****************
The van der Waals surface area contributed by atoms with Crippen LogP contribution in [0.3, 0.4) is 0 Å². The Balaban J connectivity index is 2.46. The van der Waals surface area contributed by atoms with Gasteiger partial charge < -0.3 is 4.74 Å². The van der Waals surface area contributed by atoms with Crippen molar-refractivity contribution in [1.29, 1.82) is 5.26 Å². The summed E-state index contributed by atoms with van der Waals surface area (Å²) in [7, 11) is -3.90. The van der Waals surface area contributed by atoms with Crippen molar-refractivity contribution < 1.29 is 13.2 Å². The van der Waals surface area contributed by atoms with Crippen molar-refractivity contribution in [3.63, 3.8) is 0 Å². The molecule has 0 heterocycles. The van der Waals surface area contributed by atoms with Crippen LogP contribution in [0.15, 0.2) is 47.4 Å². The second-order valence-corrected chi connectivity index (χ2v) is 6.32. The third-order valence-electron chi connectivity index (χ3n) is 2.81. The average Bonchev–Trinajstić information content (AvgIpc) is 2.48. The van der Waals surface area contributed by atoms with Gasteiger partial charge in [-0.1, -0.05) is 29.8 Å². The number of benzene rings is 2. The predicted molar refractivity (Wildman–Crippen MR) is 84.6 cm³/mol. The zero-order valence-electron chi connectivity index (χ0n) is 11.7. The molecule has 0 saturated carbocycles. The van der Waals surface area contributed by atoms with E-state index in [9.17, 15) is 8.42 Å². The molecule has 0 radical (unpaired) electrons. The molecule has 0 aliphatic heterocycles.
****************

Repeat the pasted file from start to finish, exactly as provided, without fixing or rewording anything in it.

The van der Waals surface area contributed by atoms with Crippen LogP contribution in [0.3, 0.4) is 0 Å². The Balaban J connectivity index is 2.46. The van der Waals surface area contributed by atoms with Gasteiger partial charge < -0.3 is 4.74 Å². The van der Waals surface area contributed by atoms with Crippen molar-refractivity contribution in [1.29, 1.82) is 5.26 Å². The summed E-state index contributed by atoms with van der Waals surface area (Å²) in [7, 11) is -3.90. The van der Waals surface area contributed by atoms with Crippen molar-refractivity contribution < 1.29 is 13.2 Å². The van der Waals surface area contributed by atoms with Crippen molar-refractivity contribution in [3.63, 3.8) is 0 Å². The molecule has 0 heterocycles. The van der Waals surface area contributed by atoms with Crippen LogP contribution in [0.15, 0.2) is 47.4 Å². The second-order valence-corrected chi connectivity index (χ2v) is 6.32. The third-order valence-electron chi connectivity index (χ3n) is 2.81. The average Bonchev–Trinajstić information content (AvgIpc) is 2.48. The van der Waals surface area contributed by atoms with Gasteiger partial charge in [-0.1, -0.05) is 29.8 Å². The number of benzene rings is 2. The predicted molar refractivity (Wildman–Crippen MR) is 84.6 cm³/mol. The zero-order valence-electron chi connectivity index (χ0n) is 11.7. The molecule has 0 saturated carbocycles. The van der Waals surface area contributed by atoms with E-state index in [9.17, 15) is 8.42 Å². The molecule has 0 radical (unpaired) electrons. The molecule has 0 aliphatic heterocycles.